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Journal of Astronomical Telescopes, Instruments, and Systems • Open Access

Path to a UV/optical/IR flagship: review of ATLAST and its predecessors

Paper Abstract

Our recently completed study for the Advanced Technology Large-Aperture Space Telescope (ATLAST) was the culmination of three years of initially internally funded work that built upon earlier engineering designs, science objectives, and technology priorities. Beginning in the mid-1980s, multiple teams of astronomers, technologists, and engineers developed concepts for a large-aperture UV/optical/IR space observatory intended to follow the Hubble Space Telescope (HST). Here, we summarize since the first significant conferences on major post-HST ultraviolet, optical, and infrared (UVOIR) observatories the history of designs, scientific goals, key technology recommendations, and community workshops. Although the sophistication of science goals and the engineering designs both advanced over the past three decades, we note the remarkable constancy of major characteristics of large post-HST UVOIR concepts. As it has been a priority goal for NASA and science communities for a half-century, and has driven much of the technology priorities for major space observatories, we include the long history of concepts for searching for Earth-like worlds. We conclude with a capsule summary of our ATLAST reference designs developed by four partnering institutions over the past three years, which was initiated in 2013 to prepare for the 2020 National Academies’ Decadal Survey.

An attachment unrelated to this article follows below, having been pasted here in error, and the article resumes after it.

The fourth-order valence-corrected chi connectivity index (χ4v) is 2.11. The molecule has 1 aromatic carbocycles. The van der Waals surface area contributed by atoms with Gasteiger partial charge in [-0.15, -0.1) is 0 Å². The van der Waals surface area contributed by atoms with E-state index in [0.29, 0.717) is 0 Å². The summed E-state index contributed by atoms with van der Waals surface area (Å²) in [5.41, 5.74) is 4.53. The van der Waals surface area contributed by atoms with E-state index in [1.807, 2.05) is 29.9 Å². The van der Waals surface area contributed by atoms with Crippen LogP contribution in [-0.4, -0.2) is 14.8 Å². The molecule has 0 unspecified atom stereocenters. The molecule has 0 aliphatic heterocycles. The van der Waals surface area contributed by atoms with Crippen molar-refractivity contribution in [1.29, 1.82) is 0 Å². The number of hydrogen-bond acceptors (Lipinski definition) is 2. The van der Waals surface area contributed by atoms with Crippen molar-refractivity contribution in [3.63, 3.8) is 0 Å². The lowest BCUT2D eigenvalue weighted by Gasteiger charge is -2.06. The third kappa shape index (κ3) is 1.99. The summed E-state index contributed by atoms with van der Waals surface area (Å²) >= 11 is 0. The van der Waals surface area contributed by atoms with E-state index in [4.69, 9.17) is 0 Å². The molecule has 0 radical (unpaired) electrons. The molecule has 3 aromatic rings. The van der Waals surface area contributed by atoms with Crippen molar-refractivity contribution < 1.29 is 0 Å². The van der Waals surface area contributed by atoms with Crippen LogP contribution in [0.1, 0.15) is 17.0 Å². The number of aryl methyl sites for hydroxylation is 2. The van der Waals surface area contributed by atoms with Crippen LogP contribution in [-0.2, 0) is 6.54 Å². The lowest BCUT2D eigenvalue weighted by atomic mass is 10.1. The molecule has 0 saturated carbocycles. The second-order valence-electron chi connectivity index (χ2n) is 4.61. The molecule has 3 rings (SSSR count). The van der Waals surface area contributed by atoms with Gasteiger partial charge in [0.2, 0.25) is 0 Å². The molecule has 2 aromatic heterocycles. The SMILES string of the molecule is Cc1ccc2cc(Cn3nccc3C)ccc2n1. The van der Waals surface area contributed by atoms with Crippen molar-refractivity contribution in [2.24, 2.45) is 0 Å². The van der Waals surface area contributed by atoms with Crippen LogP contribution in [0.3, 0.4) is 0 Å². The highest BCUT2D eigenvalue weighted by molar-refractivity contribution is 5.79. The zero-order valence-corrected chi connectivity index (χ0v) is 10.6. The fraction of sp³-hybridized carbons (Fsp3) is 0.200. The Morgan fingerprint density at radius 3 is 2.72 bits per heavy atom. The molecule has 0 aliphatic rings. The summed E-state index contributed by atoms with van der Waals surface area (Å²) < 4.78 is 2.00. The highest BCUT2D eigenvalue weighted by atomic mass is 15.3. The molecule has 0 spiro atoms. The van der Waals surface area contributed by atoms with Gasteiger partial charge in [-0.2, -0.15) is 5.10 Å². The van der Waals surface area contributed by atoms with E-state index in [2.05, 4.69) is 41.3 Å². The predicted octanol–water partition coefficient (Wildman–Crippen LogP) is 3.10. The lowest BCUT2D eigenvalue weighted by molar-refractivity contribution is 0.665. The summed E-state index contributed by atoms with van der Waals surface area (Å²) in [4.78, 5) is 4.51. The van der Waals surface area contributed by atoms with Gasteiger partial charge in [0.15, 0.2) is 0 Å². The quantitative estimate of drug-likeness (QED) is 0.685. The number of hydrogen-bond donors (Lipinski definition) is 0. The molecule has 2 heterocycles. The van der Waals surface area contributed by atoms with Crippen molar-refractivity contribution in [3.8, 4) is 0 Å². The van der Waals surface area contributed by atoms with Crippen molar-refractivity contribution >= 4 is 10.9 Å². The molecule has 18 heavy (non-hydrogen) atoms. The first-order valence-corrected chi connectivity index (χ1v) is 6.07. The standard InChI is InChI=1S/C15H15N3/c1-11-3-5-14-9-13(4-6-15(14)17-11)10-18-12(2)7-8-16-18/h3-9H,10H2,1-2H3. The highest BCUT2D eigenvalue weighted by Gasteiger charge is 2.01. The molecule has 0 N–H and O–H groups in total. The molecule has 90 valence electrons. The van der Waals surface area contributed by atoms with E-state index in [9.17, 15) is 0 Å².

Paper Details

Date Published: 8 July 2016
PDF: 11 pages
J. Ast. Inst. Sys. 2(4) 041210 doi: 10.1117/1.JATIS.2.4.041210
Published in: Journal of Astronomical Telescopes, Instruments, and Systems Volume 2, Issue 4
Show Author Affiliations
Harley Thronson, NASA Goddard Space Flight Ctr. (United States)
Matthew R. Bolcar, NASA Goddard Space Flight Ctr. (United States)
Mark Clampin, NASA Goddard Space Flight Ctr. (United States)
Julie Crooke, NASA Goddard Space Flight Ctr. (United States)
Lee Feinberg, NASA Goddard Space Flight Ctr. (United States)
William Oegerle, Siesta Key Institute for Astrophysics (United States)
Norman Rioux, NASA Goddard Space Flight Ctr. (United States)
H. Philip Stahl, NASA Marshall Space Flight Ctr. (United States)
Karl Stapelfeldt, NASA Goddard Space Flight Ctr. (United States)


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